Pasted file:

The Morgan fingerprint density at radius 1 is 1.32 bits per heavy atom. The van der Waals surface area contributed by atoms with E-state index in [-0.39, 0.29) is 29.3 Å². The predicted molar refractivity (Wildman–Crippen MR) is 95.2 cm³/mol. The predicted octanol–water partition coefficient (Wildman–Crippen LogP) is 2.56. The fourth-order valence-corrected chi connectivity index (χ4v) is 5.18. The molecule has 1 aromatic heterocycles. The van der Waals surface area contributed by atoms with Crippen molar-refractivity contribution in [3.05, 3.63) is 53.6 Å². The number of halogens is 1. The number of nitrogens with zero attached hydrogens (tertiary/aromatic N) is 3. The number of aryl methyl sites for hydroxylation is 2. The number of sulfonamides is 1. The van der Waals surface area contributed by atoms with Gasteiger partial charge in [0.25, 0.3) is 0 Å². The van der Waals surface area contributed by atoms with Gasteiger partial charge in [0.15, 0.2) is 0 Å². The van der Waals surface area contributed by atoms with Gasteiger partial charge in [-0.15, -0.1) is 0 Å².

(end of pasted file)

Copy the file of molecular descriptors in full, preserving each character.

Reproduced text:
The Morgan fingerprint density at radius 1 is 1.32 bits per heavy atom. The van der Waals surface area contributed by atoms with E-state index in [-0.39, 0.29) is 29.3 Å². The predicted molar refractivity (Wildman–Crippen MR) is 95.2 cm³/mol. The predicted octanol–water partition coefficient (Wildman–Crippen LogP) is 2.56. The fourth-order valence-corrected chi connectivity index (χ4v) is 5.18. The molecule has 1 aromatic heterocycles. The van der Waals surface area contributed by atoms with Crippen molar-refractivity contribution in [3.05, 3.63) is 53.6 Å². The number of halogens is 1. The number of nitrogens with zero attached hydrogens (tertiary/aromatic N) is 3. The number of aryl methyl sites for hydroxylation is 2. The number of sulfonamides is 1. The van der Waals surface area contributed by atoms with Gasteiger partial charge in [0.25, 0.3) is 0 Å². The van der Waals surface area contributed by atoms with Gasteiger partial charge in [0.15, 0.2) is 0 Å². The van der Waals surface area contributed by atoms with Gasteiger partial charge in [-0.15, -0.1) is 0 Å².